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Space Stats Science

Astronomers Estimate Milky Way May Have 100 Billion Alien Worlds 294

astroengine writes "Last year, using the exoplanets discovered by the Kepler space telescope as a guide, astronomers took a statistical stab at estimating the number of exoplanets that exist in our galaxy. They came up with at least 50 billion alien worlds. Today, astronomers from the Space Telescope Science Institute (STScI) in Baltimore, Md., and the PLANET (Probing Lensing Anomalies NETwork) collaboration have taken their own stab at the 'galactic exo-planetary estimate' and think there are at least 100 billion worlds knocking around the Milky Way."
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Astronomers Estimate Milky Way May Have 100 Billion Alien Worlds

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  • redundant (Score:3, Insightful)

    by Anonymous Coward on Wednesday January 11, 2012 @09:19PM (#38669662)

    aren't all worlds, not our own, alien?

  • by Anonymous Coward on Wednesday January 11, 2012 @09:35PM (#38669780)

    It will narrow our search by telling us the properties of some of these planets. For instance, it would be nice to know where all the earth-like planets around sun-like stars are. That would certainly narrow the search, wouldn't it?

  • Re:redundant (Score:5, Insightful)

    by suso ( 153703 ) * on Wednesday January 11, 2012 @10:00PM (#38669916) Homepage Journal

    I think he's trying to say that its not necessary to say alien worlds, just say worlds. He does kinda have a point, saying alien worlds makes it sound like we're not one of the 100 billion, which we are.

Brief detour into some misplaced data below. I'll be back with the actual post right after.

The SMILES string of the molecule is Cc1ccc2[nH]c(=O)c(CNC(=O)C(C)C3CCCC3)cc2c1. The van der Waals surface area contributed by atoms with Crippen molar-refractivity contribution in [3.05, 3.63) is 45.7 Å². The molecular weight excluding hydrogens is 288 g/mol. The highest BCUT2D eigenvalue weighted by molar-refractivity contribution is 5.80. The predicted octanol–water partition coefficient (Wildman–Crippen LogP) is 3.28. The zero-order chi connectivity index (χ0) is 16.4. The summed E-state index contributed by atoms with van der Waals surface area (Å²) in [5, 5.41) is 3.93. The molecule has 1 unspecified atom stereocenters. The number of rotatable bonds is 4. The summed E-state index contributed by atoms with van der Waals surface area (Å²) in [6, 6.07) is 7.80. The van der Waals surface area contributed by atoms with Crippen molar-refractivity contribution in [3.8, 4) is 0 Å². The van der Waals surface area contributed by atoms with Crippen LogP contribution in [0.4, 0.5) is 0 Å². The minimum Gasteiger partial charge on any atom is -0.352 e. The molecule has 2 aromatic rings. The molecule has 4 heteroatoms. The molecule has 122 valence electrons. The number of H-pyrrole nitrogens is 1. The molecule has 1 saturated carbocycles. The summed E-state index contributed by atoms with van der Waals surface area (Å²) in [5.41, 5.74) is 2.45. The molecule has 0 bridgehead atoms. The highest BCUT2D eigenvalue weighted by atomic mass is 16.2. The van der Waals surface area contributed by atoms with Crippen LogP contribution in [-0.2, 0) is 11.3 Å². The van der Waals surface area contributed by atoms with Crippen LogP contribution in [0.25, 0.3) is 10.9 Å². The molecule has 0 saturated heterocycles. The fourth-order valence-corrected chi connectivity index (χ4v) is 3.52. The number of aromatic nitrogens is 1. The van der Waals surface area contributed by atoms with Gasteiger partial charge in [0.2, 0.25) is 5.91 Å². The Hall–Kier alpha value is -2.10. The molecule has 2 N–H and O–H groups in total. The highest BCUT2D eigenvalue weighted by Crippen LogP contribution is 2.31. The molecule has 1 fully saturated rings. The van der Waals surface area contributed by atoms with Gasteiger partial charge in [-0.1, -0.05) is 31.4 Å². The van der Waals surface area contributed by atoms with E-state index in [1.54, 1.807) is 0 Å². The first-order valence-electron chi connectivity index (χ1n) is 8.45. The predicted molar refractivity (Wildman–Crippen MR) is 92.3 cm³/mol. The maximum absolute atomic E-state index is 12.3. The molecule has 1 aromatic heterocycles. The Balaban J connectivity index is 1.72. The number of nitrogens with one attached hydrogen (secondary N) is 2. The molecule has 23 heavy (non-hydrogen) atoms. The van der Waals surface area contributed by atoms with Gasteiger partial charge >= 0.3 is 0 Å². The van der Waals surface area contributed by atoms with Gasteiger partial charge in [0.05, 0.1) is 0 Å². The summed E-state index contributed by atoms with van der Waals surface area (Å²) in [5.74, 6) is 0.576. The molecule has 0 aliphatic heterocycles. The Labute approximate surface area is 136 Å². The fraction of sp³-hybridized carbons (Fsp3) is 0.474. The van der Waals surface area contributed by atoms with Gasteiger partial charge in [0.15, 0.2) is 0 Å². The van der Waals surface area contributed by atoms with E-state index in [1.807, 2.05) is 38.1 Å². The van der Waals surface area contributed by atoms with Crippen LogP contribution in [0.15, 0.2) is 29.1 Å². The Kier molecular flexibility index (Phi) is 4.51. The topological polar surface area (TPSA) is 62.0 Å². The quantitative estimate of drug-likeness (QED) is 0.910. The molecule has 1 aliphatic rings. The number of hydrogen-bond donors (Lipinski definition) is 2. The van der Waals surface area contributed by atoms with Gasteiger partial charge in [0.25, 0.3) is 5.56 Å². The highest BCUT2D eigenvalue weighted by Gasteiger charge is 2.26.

• by MobileTatsu-NJG ( 946591 ) on Wednesday January 11, 2012 @10:29PM (#38670108)

    Alien life in the universe that we could encounter, depending on the climactic conditions, gravity and atmosphere would be very different from humans to say the least.

    Not proven until we meet one.

    They would not be all humanoid races that speak english....

    Star Trek did not portray this.

    Dolphins show amazing intelligence so it is easy to imagine..

    No, it is not easy to imagine. Dolphins lack the dexterity to build a space ship. We may find out that any given species rarely (if ever) reach space unless they meet certain other criteria like opposable thumbs and originate from a planet where it's easy to start a fire. We don't know what all is involved in inspiring a species to leave the planet, just that it likely requires a complex series of events.

    It's easy to jump to the conclusion that every planet that sports life will create a random space faring civilization species. However, to put things into a more realistic perspective, consider that this planet has created over a hundred million species of life and only one has intentionally gone into orbit.

    Star Trek had humanoid aliens as standard...

    No, they did not. The 'humanoid' races were explained by one species that seeded our area of the galaxy with similar genetic material. Elsewhere in the series, the Federation was accused of really only allowing humanoids to join.

    We just don't know.

  • Re:TPIR (Score:4, Insightful)